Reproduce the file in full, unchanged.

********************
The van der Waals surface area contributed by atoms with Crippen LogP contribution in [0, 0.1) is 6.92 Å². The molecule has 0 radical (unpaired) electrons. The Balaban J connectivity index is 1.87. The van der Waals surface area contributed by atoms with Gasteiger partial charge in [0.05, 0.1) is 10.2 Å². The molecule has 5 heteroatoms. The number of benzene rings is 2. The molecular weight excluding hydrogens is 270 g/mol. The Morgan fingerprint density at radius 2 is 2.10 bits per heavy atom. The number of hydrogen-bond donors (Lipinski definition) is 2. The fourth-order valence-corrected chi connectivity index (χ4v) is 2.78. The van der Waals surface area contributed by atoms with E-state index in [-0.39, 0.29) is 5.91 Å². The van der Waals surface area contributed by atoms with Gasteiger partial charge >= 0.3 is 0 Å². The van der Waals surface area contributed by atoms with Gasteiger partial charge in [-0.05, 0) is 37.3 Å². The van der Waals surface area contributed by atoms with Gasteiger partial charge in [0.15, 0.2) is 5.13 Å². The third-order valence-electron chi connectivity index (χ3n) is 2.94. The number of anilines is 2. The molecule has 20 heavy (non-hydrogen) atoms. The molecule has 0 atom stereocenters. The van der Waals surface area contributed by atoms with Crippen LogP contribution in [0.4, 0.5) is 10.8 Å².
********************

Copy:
The van der Waals surface area contributed by atoms with Crippen LogP contribution in [0, 0.1) is 6.92 Å². The molecule has 0 radical (unpaired) electrons. The Balaban J connectivity index is 1.87. The van der Waals surface area contributed by atoms with Gasteiger partial charge in [0.05, 0.1) is 10.2 Å². The molecule has 5 heteroatoms. The number of benzene rings is 2. The molecular weight excluding hydrogens is 270 g/mol. The Morgan fingerprint density at radius 2 is 2.10 bits per heavy atom. The number of hydrogen-bond donors (Lipinski definition) is 2. The fourth-order valence-corrected chi connectivity index (χ4v) is 2.78. The van der Waals surface area contributed by atoms with E-state index in [-0.39, 0.29) is 5.91 Å². The van der Waals surface area contributed by atoms with Gasteiger partial charge >= 0.3 is 0 Å². The van der Waals surface area contributed by atoms with Gasteiger partial charge in [-0.05, 0) is 37.3 Å². The van der Waals surface area contributed by atoms with Gasteiger partial charge in [0.15, 0.2) is 5.13 Å². The third-order valence-electron chi connectivity index (χ3n) is 2.94. The number of anilines is 2. The molecule has 20 heavy (non-hydrogen) atoms. The molecule has 0 atom stereocenters. The van der Waals surface area contributed by atoms with Crippen LogP contribution in [0.4, 0.5) is 10.8 Å².